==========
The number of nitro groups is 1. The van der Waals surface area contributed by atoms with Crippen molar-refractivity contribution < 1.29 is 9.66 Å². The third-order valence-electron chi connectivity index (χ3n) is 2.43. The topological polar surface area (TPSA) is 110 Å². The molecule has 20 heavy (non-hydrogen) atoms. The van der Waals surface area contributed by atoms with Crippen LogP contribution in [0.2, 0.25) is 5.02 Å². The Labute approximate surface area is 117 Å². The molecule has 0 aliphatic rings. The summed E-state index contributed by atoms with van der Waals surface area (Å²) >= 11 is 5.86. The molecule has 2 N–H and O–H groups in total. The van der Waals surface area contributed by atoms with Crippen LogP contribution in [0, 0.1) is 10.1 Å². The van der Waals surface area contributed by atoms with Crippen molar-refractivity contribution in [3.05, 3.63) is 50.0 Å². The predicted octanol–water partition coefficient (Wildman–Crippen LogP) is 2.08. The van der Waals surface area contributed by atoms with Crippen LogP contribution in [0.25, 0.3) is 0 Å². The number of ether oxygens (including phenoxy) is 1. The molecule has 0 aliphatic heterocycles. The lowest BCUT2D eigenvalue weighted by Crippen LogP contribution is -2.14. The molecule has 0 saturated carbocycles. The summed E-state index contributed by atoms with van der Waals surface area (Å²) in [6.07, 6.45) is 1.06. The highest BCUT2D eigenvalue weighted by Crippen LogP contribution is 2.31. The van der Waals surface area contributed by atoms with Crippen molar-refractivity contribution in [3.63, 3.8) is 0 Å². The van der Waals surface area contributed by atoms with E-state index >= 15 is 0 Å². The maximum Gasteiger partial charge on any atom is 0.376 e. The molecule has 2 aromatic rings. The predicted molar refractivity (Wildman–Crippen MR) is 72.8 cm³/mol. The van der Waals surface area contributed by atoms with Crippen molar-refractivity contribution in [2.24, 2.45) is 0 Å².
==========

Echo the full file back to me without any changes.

The number of nitro groups is 1. The van der Waals surface area contributed by atoms with Crippen molar-refractivity contribution < 1.29 is 9.66 Å². The third-order valence-electron chi connectivity index (χ3n) is 2.43. The topological polar surface area (TPSA) is 110 Å². The molecule has 20 heavy (non-hydrogen) atoms. The van der Waals surface area contributed by atoms with Crippen LogP contribution in [0.2, 0.25) is 5.02 Å². The Labute approximate surface area is 117 Å². The molecule has 0 aliphatic rings. The summed E-state index contributed by atoms with van der Waals surface area (Å²) >= 11 is 5.86. The molecule has 2 N–H and O–H groups in total. The van der Waals surface area contributed by atoms with Crippen LogP contribution in [0, 0.1) is 10.1 Å². The van der Waals surface area contributed by atoms with Crippen molar-refractivity contribution in [3.05, 3.63) is 50.0 Å². The predicted octanol–water partition coefficient (Wildman–Crippen LogP) is 2.08. The van der Waals surface area contributed by atoms with Crippen LogP contribution in [0.25, 0.3) is 0 Å². The number of ether oxygens (including phenoxy) is 1. The molecule has 0 aliphatic heterocycles. The lowest BCUT2D eigenvalue weighted by Crippen LogP contribution is -2.14. The molecule has 0 saturated carbocycles. The summed E-state index contributed by atoms with van der Waals surface area (Å²) in [6.07, 6.45) is 1.06. The highest BCUT2D eigenvalue weighted by Crippen LogP contribution is 2.31. The van der Waals surface area contributed by atoms with Crippen molar-refractivity contribution in [3.63, 3.8) is 0 Å². The van der Waals surface area contributed by atoms with E-state index >= 15 is 0 Å². The maximum Gasteiger partial charge on any atom is 0.376 e. The molecule has 2 aromatic rings. The predicted molar refractivity (Wildman–Crippen MR) is 72.8 cm³/mol. The van der Waals surface area contributed by atoms with Crippen molar-refractivity contribution in [2.24, 2.45) is 0 Å².